On November 13, 2019, Amy Jurries departed from Um Qais on a 454-mile bike ride on the Jordan Bike Trail, reaching her final destination of Aqaba on the Red Sea. This 13-day bike ride is comprised of 12 stages and passes through three regions of the country (Northern, Central and Southern).
Our ride offered a nice change of pace today as instead of dropping all the way down into the wadis and back out again, we got to stay up along the rim, rolling along the dirt roads hovering above Wadis Dana and Feynan. I visited both of these wadis on my very first trip to Jordan, staying at the Rummana Campsite in the Dana Biosphere Reserve before hiking Wadi Ghuweir to Feynan Ecolodge. So today it was a treat to peer down into these deep canyons from above for a birdseye view of the terrain.
Every day we come across someone who is convinced we are lost. On a particularly chunky section of trail, a Major in the Jordanian Army waved me down as he thought there was no way I should be riding a road like this on a bike. After I convinced him it is actually something we really enjoy doing and the bikes are built to handle the surface, we shared some cold coffee from the Thermos in his car to celebrate.
After one of the most crazy technical single-track descents I have ever done, not helped by the stunning views over Wadi Dana which pulled your eye away from the trail, we stopped into Dana Village for some snacks and strong coffee. Ali, who owns the Stars Cafe and Shop made me some fresh Turkish coffee while fondly recalling his time spent in New Orleans and Chicago. “New Orleans was too hot and Chicago was too cold,” he told me.
The Dana Village area has been occupied for over 6,000 years. Archaeological evidence indicates that Paleolithic, Egyptian, Nabatean, and Roman civilizations have been drawn to the area by the fertile soil, water springs, and strategic location. Nearly abandoned at one point, the village has since been restored and is now bustling with home-stays and small cafes — it makes a great starting point for hikes down into the canyon.
Dana is Jordan’s largest nature reserve, covering some 320 square kilometers of spectacular mountains and water-filled canyons along the face of the Great Rift Valley. The only reserve in Jordan that encompasses the four different bio-geographical zones of the country (Mediterranean, Irano-Turanian, Saharo-Arabian and Sudanian), Dana is a melting pot of species from Europe, Africa and Asia.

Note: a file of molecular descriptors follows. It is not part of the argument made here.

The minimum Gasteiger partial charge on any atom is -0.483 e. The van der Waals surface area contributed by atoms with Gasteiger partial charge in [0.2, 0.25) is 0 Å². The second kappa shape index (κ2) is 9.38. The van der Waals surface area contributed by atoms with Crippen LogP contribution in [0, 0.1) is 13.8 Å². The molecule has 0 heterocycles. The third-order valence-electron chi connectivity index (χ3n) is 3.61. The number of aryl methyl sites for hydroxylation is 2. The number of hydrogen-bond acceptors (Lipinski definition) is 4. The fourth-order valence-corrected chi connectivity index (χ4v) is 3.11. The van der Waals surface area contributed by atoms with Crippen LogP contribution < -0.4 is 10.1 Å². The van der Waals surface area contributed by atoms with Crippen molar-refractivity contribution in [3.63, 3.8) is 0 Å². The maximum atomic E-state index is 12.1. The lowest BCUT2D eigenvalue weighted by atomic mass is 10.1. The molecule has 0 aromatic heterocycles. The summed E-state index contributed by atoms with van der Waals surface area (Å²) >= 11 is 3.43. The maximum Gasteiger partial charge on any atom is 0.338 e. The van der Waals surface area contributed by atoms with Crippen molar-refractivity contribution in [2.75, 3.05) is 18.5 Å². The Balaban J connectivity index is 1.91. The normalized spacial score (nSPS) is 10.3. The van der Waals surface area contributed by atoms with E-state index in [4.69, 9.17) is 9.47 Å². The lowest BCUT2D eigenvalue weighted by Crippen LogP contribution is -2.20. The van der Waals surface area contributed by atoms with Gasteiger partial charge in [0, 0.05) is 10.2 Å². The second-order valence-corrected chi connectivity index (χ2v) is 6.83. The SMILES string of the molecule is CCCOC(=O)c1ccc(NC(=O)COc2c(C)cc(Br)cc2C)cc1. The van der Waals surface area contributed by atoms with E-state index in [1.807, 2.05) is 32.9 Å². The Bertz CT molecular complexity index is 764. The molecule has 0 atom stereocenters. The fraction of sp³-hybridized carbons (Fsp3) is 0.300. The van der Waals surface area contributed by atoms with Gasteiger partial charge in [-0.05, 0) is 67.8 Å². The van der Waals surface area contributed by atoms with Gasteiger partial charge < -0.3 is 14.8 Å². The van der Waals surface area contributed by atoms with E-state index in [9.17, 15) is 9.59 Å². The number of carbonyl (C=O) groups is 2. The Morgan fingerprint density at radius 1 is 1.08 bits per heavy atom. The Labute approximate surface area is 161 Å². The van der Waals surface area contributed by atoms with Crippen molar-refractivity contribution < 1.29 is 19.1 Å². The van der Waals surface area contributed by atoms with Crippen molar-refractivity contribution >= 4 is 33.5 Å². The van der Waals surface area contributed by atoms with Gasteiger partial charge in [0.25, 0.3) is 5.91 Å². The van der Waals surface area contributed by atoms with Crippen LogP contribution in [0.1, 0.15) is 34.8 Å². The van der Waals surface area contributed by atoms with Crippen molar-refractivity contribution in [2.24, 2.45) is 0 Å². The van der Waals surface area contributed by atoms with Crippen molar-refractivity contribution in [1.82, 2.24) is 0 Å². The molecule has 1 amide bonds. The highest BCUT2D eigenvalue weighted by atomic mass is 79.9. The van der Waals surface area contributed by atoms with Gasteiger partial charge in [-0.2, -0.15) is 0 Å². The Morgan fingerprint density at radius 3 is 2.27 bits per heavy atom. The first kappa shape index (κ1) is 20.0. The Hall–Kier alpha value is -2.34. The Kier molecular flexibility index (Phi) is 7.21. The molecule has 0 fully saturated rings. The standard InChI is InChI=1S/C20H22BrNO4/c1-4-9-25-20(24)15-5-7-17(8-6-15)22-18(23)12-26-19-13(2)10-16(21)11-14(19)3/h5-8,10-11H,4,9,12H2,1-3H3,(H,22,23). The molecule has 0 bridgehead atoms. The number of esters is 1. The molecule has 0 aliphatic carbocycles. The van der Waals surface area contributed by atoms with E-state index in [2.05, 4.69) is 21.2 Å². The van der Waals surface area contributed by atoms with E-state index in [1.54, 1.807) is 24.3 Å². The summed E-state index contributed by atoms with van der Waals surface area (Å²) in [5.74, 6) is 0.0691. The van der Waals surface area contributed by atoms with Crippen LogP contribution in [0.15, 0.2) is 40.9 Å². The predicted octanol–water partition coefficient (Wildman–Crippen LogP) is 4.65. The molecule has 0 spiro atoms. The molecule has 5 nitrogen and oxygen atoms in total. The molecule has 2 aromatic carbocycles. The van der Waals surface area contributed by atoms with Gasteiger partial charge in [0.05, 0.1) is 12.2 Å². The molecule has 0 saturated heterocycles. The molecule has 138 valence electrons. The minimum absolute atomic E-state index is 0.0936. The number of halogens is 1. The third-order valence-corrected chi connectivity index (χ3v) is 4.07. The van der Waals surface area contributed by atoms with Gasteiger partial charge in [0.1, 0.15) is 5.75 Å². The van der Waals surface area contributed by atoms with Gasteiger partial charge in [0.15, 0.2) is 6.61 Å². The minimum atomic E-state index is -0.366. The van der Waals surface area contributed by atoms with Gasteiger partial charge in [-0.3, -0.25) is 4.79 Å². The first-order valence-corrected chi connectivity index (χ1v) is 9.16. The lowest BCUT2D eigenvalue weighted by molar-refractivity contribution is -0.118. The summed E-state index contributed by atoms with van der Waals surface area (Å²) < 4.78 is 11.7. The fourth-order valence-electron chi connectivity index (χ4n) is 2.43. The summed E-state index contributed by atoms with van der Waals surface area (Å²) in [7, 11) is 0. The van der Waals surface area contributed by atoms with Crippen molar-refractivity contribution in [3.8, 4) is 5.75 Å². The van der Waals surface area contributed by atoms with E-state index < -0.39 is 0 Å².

The wind seems to be our constant companion on the trail, slowing our progress most days. Because of this, it only makes sense that Jordan would erect huge windmill farms that we rode through on our final stretch into Shobak. Rolling the final few miles through this lunar landscape just north of the town, with its different colored sandy mountains and the propellers whirring above, was almost otherworldly. We could see the turrets of Shobak Castle on top of the hill in the distance, guiding us in like a beacon as we raced to beat the setting sun.
Upon arriving at the Montreal Hotel in Shobak which overlooks the castle, we decided to see if a driver would take us the 15 miles along the highway to Wadi Musa and back so we could experience Petra by Night. Held only on Monday, Wednesday, and Thursday nights, the walk along The Siq, the main road that leads into the Nabatean City, is lit up by candlelight.
Upon turning the final corner of the over 1 km hike flanked on both sides by 80-meter tall canyon walls, you arrive at the Treasury to hundreds of candles casting their ambient glow on the facade. Despite the crowds, it’s absolutely magical. I found a remote corner to steal a quiet moment and soak in the romantic atmosphere.
All of Wadi Musa was in celebration mode as the 1 millionth visitor for 2019 crossed through the Petra gates that day. There were fireworks, a band playing next to the Cave Bar, and a party all up and down the main drag — Tourism Street.
Our driver, Salem, laughed as he brought us back to Shobak when we explained we would be riding our bikes right back to Wadi Musa again the next day.
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